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VA Laboratory Policies Under Scrutiny After Death of Vaccine Researcher
Laboratory Transmission Rare
A 2002 Centers for Disease Control and Prevention study showed only 16 cases of laboratory-transmitted meningitis worldwide during the previous 15 years.
One case was a 35-year-old Alabama microbiologist who died only a few days after working with blood and spinal fluid cultures from a patient with Neisseria meningitis. At an emergency room, the microbiologist was given a prescription for antibiotics but returned the next day after the symptoms worsened and died in the hospital three hours later.
Another victim was a 52-year-old Michigan microbiologist in the state public health laboratory who also died after working with several Neisseria meningitis samples. After complaining of sore throat, vomiting, headache, fever and a rash on both legs, the microbiologist went to an emergency room on Christmas Day, 2000, and died later that day.
“All 16 cases occurred among workers in the microbiology section of the laboratory; no cases were reported among workers in hematology, chemistry or pathology,” the CDC noted.
There are about 4,100 cases of bacterial meningitis in the U.S. each year, causing 500 deaths, according to researchers at the CDC.
VA research laboratories comply with all state and federal safety regulations, said Birdsall. In addition, each VA medical facility has its own safety committee, she said.
“There are a lot of safeguard measures in place,” she said.
No VA researchers are on the Laboratory Safety Institute’s memorial wall honoring lab workers who have died in accidents, Birdsall said. That includes researchers who died from all types of accidents, including research explosions and dates back to 1904.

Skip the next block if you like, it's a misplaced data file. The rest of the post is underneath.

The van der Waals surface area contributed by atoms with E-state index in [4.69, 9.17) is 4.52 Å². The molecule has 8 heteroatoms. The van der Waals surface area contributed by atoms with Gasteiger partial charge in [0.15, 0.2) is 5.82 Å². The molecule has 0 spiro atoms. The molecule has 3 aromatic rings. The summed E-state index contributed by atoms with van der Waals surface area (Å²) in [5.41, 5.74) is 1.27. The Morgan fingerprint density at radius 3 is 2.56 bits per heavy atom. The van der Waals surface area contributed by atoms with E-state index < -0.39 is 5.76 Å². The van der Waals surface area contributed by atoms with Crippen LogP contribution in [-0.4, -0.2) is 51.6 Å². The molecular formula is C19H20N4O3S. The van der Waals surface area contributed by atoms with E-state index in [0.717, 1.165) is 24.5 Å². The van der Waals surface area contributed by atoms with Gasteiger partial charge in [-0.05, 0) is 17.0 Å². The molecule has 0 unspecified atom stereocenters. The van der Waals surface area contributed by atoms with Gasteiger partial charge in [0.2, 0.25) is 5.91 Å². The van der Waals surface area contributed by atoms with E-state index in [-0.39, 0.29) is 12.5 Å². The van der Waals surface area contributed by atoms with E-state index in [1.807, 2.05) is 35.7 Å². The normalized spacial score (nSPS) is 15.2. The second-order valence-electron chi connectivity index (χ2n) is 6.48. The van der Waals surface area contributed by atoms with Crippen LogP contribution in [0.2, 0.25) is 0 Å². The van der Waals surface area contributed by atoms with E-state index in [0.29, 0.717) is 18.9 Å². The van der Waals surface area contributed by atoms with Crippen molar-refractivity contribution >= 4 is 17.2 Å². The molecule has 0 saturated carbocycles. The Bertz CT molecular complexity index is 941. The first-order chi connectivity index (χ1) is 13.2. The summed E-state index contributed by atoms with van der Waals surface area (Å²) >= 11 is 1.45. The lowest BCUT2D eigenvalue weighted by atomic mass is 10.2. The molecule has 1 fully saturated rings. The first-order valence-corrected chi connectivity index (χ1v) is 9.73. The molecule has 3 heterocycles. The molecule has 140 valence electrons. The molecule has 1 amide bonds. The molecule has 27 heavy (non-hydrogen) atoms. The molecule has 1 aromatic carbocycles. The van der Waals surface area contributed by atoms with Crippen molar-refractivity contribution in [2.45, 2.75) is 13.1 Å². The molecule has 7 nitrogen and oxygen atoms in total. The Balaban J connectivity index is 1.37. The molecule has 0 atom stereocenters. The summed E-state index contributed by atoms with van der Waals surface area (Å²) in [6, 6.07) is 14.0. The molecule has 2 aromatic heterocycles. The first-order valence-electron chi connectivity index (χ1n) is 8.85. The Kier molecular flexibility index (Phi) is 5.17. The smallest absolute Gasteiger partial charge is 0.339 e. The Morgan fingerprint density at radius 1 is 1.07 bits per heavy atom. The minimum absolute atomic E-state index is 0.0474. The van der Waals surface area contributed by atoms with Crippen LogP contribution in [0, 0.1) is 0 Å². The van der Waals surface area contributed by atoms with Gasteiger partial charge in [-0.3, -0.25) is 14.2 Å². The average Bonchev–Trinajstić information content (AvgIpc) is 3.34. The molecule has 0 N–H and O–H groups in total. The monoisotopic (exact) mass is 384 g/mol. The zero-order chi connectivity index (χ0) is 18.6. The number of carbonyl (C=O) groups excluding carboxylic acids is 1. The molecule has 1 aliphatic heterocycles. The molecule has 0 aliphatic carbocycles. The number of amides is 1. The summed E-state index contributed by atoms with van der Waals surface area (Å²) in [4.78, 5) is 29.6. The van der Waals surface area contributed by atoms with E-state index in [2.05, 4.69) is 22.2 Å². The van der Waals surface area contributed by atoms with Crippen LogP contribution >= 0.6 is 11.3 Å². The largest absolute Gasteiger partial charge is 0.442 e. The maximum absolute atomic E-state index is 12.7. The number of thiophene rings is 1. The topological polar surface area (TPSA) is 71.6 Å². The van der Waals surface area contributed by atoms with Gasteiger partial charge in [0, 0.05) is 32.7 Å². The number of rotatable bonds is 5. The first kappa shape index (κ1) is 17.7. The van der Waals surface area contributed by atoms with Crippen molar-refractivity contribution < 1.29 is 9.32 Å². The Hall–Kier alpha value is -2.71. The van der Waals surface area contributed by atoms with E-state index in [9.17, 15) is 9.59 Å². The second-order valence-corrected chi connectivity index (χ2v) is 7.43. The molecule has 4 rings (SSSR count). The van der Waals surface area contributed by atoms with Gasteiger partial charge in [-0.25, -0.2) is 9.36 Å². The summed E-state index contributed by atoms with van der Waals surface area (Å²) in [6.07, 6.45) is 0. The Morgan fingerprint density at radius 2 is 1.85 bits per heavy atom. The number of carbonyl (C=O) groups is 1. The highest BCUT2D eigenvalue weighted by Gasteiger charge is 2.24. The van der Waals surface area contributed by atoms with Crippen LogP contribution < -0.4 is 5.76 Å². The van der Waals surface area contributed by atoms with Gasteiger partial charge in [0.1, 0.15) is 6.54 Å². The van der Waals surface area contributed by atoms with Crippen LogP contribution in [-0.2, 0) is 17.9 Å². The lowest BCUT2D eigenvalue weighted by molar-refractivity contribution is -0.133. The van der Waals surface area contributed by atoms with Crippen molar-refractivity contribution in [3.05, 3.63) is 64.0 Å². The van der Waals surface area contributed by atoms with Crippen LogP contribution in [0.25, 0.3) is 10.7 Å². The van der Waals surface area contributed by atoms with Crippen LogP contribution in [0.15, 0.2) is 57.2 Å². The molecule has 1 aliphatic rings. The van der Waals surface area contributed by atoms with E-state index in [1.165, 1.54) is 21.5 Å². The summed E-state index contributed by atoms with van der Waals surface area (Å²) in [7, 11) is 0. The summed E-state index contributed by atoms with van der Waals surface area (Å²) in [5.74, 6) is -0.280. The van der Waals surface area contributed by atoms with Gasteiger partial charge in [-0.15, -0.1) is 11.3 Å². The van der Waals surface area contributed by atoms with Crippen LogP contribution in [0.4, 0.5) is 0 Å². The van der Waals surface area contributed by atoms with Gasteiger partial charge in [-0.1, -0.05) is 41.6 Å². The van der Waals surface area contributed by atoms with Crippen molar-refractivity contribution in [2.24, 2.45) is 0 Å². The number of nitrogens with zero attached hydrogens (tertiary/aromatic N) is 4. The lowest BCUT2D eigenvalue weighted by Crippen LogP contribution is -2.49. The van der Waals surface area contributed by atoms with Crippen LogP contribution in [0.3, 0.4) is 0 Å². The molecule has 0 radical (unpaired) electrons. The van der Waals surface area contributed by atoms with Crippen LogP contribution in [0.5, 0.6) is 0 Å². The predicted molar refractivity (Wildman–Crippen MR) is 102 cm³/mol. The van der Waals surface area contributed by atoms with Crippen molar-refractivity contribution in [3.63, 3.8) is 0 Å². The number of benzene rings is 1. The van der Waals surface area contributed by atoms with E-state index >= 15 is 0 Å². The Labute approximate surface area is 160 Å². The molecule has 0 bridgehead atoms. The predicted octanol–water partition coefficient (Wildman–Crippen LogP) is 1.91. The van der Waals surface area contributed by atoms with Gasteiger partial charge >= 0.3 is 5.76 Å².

When asked if the San Francisco researcher’s recent death might prompt changes in lab safety procedures, Birdsall said it would depend on the outcome of the state and federal investigations.
“I don’t think we’ll know until we know what [investigators] think happened,” she said, pointing out that, while preliminary evidence indicates the San Francisco researcher died of the same form of meningitis that he was working with in the laboratory, “there are more definitive tests that can establish that.”
As a precaution, coworkers of the stricken researcher were immediately given antibiotics, Birdsall said.
In a laboratory setting, meningitis bacteria can become airborne when it being transferred from one test tube to another or when it is broken down for study, Birdsall explained. Safety measures to prevent exposure to lab researchers include masks, gloves and ventilation.
California OSHA must complete its investigation within six months, according to Melton, who said investigators will examine whether adequate safety precautions were used in the lab to prevent exposure to the bacteria.
“This investigation is going to take a while,” he said.
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